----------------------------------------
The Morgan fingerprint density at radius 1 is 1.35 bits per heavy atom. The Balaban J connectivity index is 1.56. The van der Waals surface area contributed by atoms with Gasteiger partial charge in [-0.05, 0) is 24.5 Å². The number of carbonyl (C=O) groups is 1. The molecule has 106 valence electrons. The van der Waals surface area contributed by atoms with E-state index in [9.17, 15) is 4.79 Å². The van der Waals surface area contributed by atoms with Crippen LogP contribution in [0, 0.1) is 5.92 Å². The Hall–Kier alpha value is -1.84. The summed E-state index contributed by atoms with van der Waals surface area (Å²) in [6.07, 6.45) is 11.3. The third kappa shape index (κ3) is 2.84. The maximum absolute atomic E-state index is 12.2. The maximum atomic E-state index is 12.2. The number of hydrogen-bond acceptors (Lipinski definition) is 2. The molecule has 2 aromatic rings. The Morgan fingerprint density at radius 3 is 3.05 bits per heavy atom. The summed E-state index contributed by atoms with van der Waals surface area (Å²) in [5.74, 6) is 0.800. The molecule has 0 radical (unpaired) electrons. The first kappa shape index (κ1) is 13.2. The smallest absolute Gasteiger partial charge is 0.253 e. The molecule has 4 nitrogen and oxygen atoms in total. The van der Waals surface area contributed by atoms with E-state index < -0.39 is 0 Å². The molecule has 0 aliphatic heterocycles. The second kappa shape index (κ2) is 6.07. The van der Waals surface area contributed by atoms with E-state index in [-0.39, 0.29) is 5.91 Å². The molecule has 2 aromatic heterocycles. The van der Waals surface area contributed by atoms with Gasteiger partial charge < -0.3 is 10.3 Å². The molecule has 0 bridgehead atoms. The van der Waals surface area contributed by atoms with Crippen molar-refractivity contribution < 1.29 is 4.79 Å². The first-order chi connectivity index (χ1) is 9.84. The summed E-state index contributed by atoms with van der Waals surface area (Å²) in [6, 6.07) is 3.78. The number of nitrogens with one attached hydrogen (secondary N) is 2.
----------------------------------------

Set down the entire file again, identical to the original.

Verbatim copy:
The Morgan fingerprint density at radius 1 is 1.35 bits per heavy atom. The Balaban J connectivity index is 1.56. The van der Waals surface area contributed by atoms with Gasteiger partial charge in [-0.05, 0) is 24.5 Å². The number of carbonyl (C=O) groups is 1. The molecule has 106 valence electrons. The van der Waals surface area contributed by atoms with E-state index in [9.17, 15) is 4.79 Å². The van der Waals surface area contributed by atoms with Crippen LogP contribution in [0, 0.1) is 5.92 Å². The Hall–Kier alpha value is -1.84. The summed E-state index contributed by atoms with van der Waals surface area (Å²) in [6.07, 6.45) is 11.3. The third kappa shape index (κ3) is 2.84. The maximum absolute atomic E-state index is 12.2. The maximum atomic E-state index is 12.2. The number of hydrogen-bond acceptors (Lipinski definition) is 2. The molecule has 2 aromatic rings. The Morgan fingerprint density at radius 3 is 3.05 bits per heavy atom. The summed E-state index contributed by atoms with van der Waals surface area (Å²) in [5.74, 6) is 0.800. The molecule has 0 radical (unpaired) electrons. The first kappa shape index (κ1) is 13.2. The smallest absolute Gasteiger partial charge is 0.253 e. The molecule has 4 nitrogen and oxygen atoms in total. The van der Waals surface area contributed by atoms with E-state index < -0.39 is 0 Å². The molecule has 0 aliphatic heterocycles. The second kappa shape index (κ2) is 6.07. The van der Waals surface area contributed by atoms with E-state index in [-0.39, 0.29) is 5.91 Å². The molecule has 2 aromatic heterocycles. The van der Waals surface area contributed by atoms with Gasteiger partial charge < -0.3 is 10.3 Å². The molecule has 0 bridgehead atoms. The van der Waals surface area contributed by atoms with Crippen molar-refractivity contribution < 1.29 is 4.79 Å². The first-order chi connectivity index (χ1) is 9.84. The summed E-state index contributed by atoms with van der Waals surface area (Å²) in [6, 6.07) is 3.78. The number of nitrogens with one attached hydrogen (secondary N) is 2.